If you're right-handed, you probably don't even notice the myriad of ways the world just works for you. Since roughly 85-90% of the population is right-handed, all sorts of little things are designed with right-handed people in mind. This includes the world of knitting where almost all of the patterns, tutorials and instructions are designed for right-handers. None of this fazes me, as a right-hander, but when I was trying to teach a left-handed friend to knit, I realized how awkward it can be.
Though it's incredibly challenging, the concept of left-handed knitting seems simple enough. Just switch your needles. Instead of casting on to the left-hand needle, you cast on to the right-hand.
Then, the needle you work with is the left-hand needle while the right-hand needle holds the stitches you're working into. Knitting and purling are the same concepts, where you still either work with the yarn behind your needle or in front of it. Your right side and wrong side of the fabric are still the same based on where those yarn bumps belong. A left-handed knitter just has to figure out how to make all of these basics feel natural without as much guidance as a right-handed knitter would find.
The first tricky part might be figuring out how to hold the needles and your working yarn. A right-handed knitter may not be able to explain to a left-handed knitter how to do those things in reverse. Instead, the most helpful thing to do may be to mirror a rightie's actions. Sit facing a right-handed knitter rather than sitting next to him or her and trying to copy the movements.
Continental knitting may be a better fit for left-handed knitters than English. Many experts recommend that left-handed knitters learn Continental knitting as that style involves holding the working yarn in the left hand. A left-handed knitter would be copying the yarn hold of a Continental knitter and could then choose whether to copy the needle holds as well or to switch so the left needle is the working needle. In the end, all knitters find their own perfect yarn hold and needle work, whether it's English, Continental, or some hybrid. Though a left-handed knitter may have to do a little more experimentation to find that sweet spot.
Once you've figured out how you feel comfortable holding the needles and your yarn, you're ready to discover all there is to know about knitting, even if you do have to put your own slant on things.
For any simple pattern that just calls for stockinette or garter stitch or a rib, there won't be much to think about. A knit two, purl two rib will look the same in the big picture whichever way you knit. Where you'll need to pay attention is on a more complicated pattern that includes elements like increases and decreases or a color chart. When knitting left-handed, everything is a mirror image of right-handed knitting. You're starting at the end of the row instead of at the beginning. It isn't enough to work the pattern as written if you're working a pattern that involves more advanced knitting elements. You'll wind up with a backwards project. A curved project will be shaped on the wrong edge unless you rework the pattern.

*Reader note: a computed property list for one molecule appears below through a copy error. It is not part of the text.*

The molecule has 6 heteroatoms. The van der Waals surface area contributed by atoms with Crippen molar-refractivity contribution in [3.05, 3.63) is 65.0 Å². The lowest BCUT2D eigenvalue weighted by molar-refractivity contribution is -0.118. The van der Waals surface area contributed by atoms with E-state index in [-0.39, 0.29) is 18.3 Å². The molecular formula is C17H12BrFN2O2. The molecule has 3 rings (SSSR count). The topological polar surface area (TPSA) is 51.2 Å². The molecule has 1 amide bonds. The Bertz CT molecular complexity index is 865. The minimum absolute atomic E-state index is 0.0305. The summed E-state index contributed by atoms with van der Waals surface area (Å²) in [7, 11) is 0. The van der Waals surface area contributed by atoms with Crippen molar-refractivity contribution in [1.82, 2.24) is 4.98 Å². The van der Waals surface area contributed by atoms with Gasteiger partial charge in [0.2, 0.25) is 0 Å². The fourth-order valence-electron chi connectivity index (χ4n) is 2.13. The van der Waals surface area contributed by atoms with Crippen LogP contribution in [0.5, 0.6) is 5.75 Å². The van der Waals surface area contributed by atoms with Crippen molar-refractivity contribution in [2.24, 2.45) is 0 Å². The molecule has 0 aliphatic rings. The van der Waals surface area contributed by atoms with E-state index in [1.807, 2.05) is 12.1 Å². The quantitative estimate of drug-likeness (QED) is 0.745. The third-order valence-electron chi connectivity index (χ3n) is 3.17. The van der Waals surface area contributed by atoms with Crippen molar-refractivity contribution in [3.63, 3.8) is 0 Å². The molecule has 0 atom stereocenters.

There are some patterns and resources designed specifically for left-handed knitters, but they are rare finds. If you can't locate a pattern written for left-handed knitters and you don't want to stick with a rib scarf, it's worth it to take a few extra minutes and re-write out the pattern. The most basic idea is to reverse the pattern. Start at the end and work back to the first stitch in the row.
If you're working with a color chart, re-graph the chart on a piece of graph paper. To help visualize the change, some left-handed knitters hold a mirror up to the color chart and then look at the reflection.
The biggest problems left-handed knitters will face involve cabling, increases, and decreases. These three knitted elements will all look a little different when worked in reverse. A left-handed knitter has to put a little more thought into these elements because every subtle change of the angle the needle works into the stitch can affect the slant. This is where finding resources for left-handed knitters can come in so handy because other left-handed knitters have already worked out how to create a left or right-slanting decrease. From a pattern, you can tell which way the increase or decrease should slant. You just have to think about how to create that slant while knitting in reverse.
Cable knitting also has to be thought through a little differently. Remember that following the directions exactly as written will create a mirror-image of the intended design, so think about reversing everything. If the pattern calls for the cable needle to be in front, hold it in back, and vice versa. Or you can follow the pattern instructions and you'll simply have a cable that twists in the opposite direction.
Some argue that left-handed knitters generally develop a better sense of how patterns work and how to visualize stitches because they do have to think about each pattern in depth before beginning.
So what do you think, left-handed knitters? Do you prefer to knit right-handed so you don't have to do as much pattern-tweaking? Or do you prefer to let your dominant hand do the work and adjust patterns to fit your style?